"When the Covid-19 pandemic arrived on our shores, lest the virus bring about my instant demise, I decided to pick up an old favourite of mine, The French Lieutenant’s Woman by John Fowles. I had first read it in my teens and again in my early 30s and this was my third time returning to it. Each reading has revealed a completely different experience, in relation to my age, world-view and relationship with the characters. Beautifully written and very funny at times.
"But the book that resonated most is Pale Rider, which is Laura Pinney’s outstanding history of the so-called ’Spanish’ flu epidemic, which some estimates, killed up to 100 million people of the world’s population between 1918-1920.
"This is an extraordinarily high figure, more than the First and Second World Wars combined, yet I don’t think that the this pandemic is covered in our school history classes? It certainly should be. And it might be wise to teach what might be "the greatest demographic disaster of the twentieth century, possibly of any century" whenever the schools re-open again.
"Though the virus was called the ‘Spanish’ Flu, nobody can pinpoint its exact origin as epidemiology and virology were still at a primitive stage a century ago and different theories - none of which can be entirely ruled out - place Patient Zero in China. Or they place Patient Zero in in Haskell County, Kansas, or in an over-populated British camp in Étaples, France, close to the Somme estuary - that camp that had all the necessary conditions for a spillover event.One thing they are all agreed on, it certainly didn’t start in Spain. The book was published in 2017, but is eerily prophetic.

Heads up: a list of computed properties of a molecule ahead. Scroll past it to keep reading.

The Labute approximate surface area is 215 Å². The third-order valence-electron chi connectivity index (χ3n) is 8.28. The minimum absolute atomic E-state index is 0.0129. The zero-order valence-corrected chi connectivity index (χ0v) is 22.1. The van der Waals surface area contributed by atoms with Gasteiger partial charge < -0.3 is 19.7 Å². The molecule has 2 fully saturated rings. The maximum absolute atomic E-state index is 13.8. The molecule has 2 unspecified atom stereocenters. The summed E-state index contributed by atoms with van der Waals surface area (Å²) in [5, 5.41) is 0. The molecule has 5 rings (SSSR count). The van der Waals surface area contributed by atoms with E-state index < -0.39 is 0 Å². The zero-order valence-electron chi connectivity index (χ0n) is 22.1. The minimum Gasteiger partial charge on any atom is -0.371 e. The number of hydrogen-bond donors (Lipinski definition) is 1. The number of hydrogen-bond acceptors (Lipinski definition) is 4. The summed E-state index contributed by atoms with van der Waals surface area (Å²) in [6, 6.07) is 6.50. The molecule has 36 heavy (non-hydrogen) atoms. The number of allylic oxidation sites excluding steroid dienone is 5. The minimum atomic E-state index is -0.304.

"There are phrases in the book such as ‘social distancing’, which we hear everywhere now but which became commonplace in the US in 1918, when the pandemic broke there, though it wasn’t as carefully observed as it should be.
"I could quote many passages, but I’ll leave you with this one: 'In the annals of flu pandemics, the Spanish flu was therefore unique. Most scientists now agree that the event that triggered it - the spillover of the pandemic strain from birds to humans - would have happened whether or not the world had been at war, but that the war contributed to its exceptional virulence, while at the same time helping to spread the virus around the world.
"’It would be hard to think of a more effective dissemination mechanism that the demobilisation, or large numbers of troops in the thick of the autumn wave, who then travelled to the four corners of the globe where they were greeted by ecstatic homecoming parties. What the Spanish flu taught us, in essence, is that another flu pandemic is inevitable, but whether it kills 10 million or 100 million will be determined by the world into which it emerges‘".